Here are answers to some of the most common questions we receive about garden plants. You will find concise information on general gardening techniques as well as plant selection and care. For detailed information on specific plant pests and problems refer to our Common Garden Pests and Problems page.

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How do I use copper or sulfur for pest control?

Chemicals derived from mineral-bearing sources, like copper and sulphur, have been used for centuries to control garden diseases and some insects. The Greek poet, Homer, described the "pest-averting sulphur" 3000 years ago. Sulphur can be used as a dust, wettable powder, liquid or paste. Its primary use is to control powdery mildew, leaf blights, fruit rots, apple scab and certain rusts. It is also useful in controlling thrips, spider mites and psyllids. Sulphur is usually listed for use on tomatoes, peas, potatoes, beans, and many fruit crops. It is most effective when used during cool weather, as sulphur can cause injury to foliage in high temperatures. Sulphur is also incompatible with other pesticides. It should not be used on plants within 20-30 days of applying spray oils, as sulphur will react with the oil to create phytotoxicity. Sulphur is non-toxic to mammals, but it may irritate eyes and skin. Precaution should be taken to not inhale any dust, which can damage the lungs, and eye protection should always be used.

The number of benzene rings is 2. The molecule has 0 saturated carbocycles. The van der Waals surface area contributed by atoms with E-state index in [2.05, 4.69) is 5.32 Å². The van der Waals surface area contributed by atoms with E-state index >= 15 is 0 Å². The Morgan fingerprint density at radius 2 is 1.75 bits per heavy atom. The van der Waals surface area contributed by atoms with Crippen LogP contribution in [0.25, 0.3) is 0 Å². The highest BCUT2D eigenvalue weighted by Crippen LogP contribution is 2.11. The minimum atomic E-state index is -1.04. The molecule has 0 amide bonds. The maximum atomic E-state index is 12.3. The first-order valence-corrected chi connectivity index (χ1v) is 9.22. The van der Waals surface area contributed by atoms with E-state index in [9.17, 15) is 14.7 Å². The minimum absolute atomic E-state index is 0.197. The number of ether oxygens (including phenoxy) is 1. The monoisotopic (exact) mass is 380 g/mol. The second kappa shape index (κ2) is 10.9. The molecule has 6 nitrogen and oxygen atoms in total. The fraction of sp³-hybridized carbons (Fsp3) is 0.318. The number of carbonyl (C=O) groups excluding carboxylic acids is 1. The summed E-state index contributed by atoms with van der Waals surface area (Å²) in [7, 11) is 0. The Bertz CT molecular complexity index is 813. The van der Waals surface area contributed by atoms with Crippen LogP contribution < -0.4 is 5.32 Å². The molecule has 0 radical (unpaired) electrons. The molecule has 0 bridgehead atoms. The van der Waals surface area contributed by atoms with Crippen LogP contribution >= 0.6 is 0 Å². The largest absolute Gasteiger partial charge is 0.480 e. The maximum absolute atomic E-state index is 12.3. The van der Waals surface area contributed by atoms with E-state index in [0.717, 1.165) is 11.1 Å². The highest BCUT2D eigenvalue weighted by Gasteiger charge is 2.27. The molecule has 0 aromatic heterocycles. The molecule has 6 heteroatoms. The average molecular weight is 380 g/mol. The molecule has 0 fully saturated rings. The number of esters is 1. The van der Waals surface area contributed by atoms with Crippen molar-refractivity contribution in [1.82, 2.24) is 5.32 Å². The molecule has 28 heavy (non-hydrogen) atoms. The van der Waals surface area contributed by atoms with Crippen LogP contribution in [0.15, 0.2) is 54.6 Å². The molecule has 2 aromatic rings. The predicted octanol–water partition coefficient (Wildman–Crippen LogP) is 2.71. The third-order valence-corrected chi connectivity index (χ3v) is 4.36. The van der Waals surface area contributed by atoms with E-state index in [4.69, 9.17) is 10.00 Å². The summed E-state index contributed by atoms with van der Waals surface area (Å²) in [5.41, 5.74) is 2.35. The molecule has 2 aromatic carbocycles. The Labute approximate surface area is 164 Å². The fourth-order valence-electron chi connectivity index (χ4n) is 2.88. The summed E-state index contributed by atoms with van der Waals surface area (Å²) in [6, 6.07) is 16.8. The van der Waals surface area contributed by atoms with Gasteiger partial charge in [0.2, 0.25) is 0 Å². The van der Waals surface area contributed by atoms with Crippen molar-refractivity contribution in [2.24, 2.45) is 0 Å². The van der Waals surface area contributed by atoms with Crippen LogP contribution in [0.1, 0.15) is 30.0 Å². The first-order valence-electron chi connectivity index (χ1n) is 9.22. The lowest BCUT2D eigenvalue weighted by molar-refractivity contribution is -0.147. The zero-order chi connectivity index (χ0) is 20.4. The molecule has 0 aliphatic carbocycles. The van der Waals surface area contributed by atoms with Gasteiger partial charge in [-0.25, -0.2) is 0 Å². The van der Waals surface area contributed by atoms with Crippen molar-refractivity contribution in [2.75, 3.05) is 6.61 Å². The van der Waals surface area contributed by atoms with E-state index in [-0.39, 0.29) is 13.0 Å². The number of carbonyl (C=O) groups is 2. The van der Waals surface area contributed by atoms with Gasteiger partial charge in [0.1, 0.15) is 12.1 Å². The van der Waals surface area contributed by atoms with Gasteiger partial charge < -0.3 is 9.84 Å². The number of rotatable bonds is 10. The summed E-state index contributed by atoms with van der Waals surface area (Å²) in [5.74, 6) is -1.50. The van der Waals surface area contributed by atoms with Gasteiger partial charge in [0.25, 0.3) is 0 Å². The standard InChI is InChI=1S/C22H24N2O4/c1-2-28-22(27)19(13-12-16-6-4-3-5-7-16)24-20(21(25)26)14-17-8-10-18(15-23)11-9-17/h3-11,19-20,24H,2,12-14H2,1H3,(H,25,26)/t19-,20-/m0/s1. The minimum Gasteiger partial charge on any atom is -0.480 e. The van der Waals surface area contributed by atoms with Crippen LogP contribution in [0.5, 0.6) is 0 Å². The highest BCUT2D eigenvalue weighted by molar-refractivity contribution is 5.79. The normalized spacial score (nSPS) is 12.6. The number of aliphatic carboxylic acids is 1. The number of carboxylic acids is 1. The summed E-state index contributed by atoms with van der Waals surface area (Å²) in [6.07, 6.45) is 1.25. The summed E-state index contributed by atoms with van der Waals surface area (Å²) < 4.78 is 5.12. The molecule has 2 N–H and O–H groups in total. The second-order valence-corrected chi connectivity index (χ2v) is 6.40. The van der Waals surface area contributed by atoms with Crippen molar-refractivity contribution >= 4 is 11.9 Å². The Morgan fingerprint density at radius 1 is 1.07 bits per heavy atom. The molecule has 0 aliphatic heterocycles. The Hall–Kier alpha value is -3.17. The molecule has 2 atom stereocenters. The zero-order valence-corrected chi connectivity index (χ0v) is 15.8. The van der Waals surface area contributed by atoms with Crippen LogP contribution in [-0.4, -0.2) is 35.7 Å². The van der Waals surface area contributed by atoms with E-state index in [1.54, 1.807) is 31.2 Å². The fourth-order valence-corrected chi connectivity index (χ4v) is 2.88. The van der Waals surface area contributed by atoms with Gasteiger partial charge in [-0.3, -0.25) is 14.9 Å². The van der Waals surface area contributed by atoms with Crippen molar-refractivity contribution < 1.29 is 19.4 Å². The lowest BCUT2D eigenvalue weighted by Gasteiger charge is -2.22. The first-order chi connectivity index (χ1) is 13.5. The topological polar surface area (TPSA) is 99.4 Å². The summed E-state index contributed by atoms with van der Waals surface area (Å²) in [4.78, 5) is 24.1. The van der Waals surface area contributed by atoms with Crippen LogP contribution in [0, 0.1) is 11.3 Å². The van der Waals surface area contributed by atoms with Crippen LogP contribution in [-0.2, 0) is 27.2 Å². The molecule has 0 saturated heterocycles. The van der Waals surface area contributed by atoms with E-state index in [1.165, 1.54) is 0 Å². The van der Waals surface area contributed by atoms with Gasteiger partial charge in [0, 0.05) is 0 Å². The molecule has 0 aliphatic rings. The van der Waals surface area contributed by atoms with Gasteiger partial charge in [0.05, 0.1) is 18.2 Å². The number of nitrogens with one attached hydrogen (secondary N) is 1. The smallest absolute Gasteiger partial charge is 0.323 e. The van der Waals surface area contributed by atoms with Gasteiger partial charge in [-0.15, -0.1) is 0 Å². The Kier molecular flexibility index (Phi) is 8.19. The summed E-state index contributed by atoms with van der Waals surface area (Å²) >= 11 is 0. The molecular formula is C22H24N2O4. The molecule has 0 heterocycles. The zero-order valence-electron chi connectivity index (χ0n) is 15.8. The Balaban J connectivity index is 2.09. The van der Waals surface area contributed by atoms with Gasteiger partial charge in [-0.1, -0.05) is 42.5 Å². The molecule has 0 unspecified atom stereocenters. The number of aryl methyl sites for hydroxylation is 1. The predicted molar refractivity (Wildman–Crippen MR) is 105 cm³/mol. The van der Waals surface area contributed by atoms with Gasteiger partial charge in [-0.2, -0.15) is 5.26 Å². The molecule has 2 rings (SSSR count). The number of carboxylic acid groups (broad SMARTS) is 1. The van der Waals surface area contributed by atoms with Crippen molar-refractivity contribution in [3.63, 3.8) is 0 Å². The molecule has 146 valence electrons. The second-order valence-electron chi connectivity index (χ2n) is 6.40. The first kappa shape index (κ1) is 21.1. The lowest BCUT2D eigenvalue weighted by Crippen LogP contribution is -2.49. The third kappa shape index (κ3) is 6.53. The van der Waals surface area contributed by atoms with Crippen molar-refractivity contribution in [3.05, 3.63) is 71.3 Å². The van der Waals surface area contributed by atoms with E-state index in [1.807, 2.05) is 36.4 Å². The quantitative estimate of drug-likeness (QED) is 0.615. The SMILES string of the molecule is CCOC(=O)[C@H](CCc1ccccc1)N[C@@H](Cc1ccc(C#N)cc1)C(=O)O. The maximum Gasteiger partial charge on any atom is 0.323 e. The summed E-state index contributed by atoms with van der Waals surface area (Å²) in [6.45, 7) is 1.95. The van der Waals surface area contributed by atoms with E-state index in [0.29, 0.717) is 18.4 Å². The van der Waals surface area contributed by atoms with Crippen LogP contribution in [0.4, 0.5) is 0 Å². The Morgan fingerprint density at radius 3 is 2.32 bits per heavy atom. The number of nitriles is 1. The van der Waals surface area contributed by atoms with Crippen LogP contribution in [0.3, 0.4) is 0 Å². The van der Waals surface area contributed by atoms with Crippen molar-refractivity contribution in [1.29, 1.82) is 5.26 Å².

Copper is also a naturally-occuring element. Combined with lime, it is known and sold as Bordeaux mixture. Bordeaux mixture is primarily used as a fungicide to control anthracnose, downy mildew, bacterial leaf spot, cankers and blights, but can also be used to repel many insects. It is commonly used on vegetables, tree fruits and nut crops. Bordeaux mixture, like sulphur, can be phytotoxic to plants. If applied during wet, cool weather, it can burn leaves or cause russeting of the fruit. Follow mixing directions carefully and avoid direct contact with the solution.Copper compounds can also be toxic to fish and other aquatic animals.